In modern years, Omotesando has earned a reputation as one of the most fashion-forward neighborhoods in the world, with high-end shops all within close range of one another. Some of the brands featured in this area include Louis Vuitton, Prada and Dior. Due to its chic style, Omotesando is also a prime location for people-watching. Many of Tokyo's elite can be found shopping and dining here.
Hanayashiki, opened in Tokyo in 1853, is Japan’s oldest amusement park. It was originally a flower park but developed over the decades to include the rides, shops, and cafés that appear there now. Among its many attractions are the oldest steel-track roller coaster in Japan, rideable robot pandas, a haunted house, and a 3D theater.
Flowing from Arakawa River and running for eight miles (27 kilometers) through the capital before emptying out into Tokyo Bay, the Sumida River (Sumida Gawa) is Tokyo’s lifeblood. Passing under 26 bridges and feeding a network of scenic canals and waterways, Sumida River offers magnificent views of Tokyo.
With Mount Fuji as its dramatic backdrop and the stunning Lake Ashi below, Fuji-Hakone-Izu National Park is magnificent from all angles. A popular detour for travelers visiting Tokyo, the park has ample opportunities for trekking and boat cruises.
Sumo is Japan’s most popular sport, and there’s nothing quite like joining 10,000 sumo fans for a match to learn about this ancient form of wrestling. The best place to experience sumo is at the Kokugikan Sumo Stadium (Ryōgoku Kokugikan), Tokyo’s largest indoor arena, where three of the six official national tournaments are hosted each year. Discover sumo’s place in Japanese culture at the attached Sumo Museum (Nihon Sumo Kyokai).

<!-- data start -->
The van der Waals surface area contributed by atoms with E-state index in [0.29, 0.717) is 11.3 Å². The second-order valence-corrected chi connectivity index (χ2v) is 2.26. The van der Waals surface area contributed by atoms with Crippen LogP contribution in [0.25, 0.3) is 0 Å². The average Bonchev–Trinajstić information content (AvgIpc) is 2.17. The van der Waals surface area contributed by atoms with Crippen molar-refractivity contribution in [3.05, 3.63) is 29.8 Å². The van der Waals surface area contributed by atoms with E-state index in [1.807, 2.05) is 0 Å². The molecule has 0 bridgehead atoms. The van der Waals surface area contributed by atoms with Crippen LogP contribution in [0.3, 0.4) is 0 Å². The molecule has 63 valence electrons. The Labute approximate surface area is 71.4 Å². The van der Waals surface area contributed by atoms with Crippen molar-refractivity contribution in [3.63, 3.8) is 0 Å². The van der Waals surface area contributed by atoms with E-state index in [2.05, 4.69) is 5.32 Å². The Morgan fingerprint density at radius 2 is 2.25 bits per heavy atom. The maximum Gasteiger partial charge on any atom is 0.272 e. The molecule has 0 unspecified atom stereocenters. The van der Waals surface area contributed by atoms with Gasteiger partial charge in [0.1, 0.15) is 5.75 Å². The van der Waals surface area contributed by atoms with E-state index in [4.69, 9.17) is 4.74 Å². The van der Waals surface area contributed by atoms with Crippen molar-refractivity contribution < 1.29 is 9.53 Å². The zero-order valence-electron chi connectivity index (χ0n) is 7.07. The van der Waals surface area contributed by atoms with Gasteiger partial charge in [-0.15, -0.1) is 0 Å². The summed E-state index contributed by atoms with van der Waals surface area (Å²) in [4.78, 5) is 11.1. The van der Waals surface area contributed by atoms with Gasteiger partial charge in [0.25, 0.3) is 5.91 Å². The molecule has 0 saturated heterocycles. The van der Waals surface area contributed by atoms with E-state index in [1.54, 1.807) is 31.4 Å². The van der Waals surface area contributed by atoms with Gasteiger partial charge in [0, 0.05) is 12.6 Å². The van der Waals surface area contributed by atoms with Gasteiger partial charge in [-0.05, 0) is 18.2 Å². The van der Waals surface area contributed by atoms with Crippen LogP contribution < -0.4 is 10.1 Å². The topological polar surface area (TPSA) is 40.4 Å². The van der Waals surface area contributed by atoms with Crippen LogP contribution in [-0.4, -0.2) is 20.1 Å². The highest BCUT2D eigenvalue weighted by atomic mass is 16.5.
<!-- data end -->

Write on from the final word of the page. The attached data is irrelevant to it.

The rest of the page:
The dense Aokigahara Forest lies at the northwestern base of Mount Fuji, the iconic, near-symmetrical cone-shaped mountain that rises in eastern Japan. It holds the grim distinction of being the second-most popular destination for people intent on dying by suicide. Despite this, it’s a peaceful place to hike and enjoy nature.
Tokyo’s Harajuku district is known the world over for the youthful crowds that gather there to flaunt their wild fashions. This is where you can spot local teens dressed up in colorful and outlandish punk, goth, and anime costumes. But there’s even more to Harajuku than over-the-top street style.
The Hakone Open-Air Museum is a 200-acre park dotted with fascinating sculptures. When it opened in 1969, it was Japan’s first open-air museum; now its collection includes more than 1,000 sculptures, with about 120 on permanent display. Artists whose sculptures are exhibited include Pablo Picasso, Henry Moore, and Constantin Brâncuși.
Engaku-ji, one of the most important Zen Buddhist temples in Japan, is considered by some to be an almost-perfect example of Chinese-inspired Zen architecture. It was founded in 1282 by a Chinese monk and is now classified as a Japanese National Treasure. Located in Kamakura, it’s a convenient place to visit on a day trip from Tokyo.
The Fuji Five Lakes (Fujigoko) are a group of lakes situated at the northern base of the majestic Mount Fuji, around 100 kilometers west of Tokyo. These lakes are Lake Motosu, Lake Shoji, Lake Sai, Lake Kawaguchi, and Lake Yamanaka. Along with its incredible scenery, the area offers ample opportunities for hiking, camping, and fishing. It also features hot springs, museums, and even one of Japan's largest and most popular amusement parks, Fuji-Q Highland.
Lake Kawaguchi is easily accessed and offers a wealth of things for visitors to see and do. It’s also a great starting point for climbing Mount Fuji for those inclined to do so, and also popular with Tokyo locals escaping the heat and pace of the city, particularly during the summer. The largest lake is Yamanaka, while perhaps the most picturesque is the horseshoe-shaped Shōji. Elsewhere, Sai and Motosu are great spots to set up camp and enjoy water-based activities such as boating and fishing.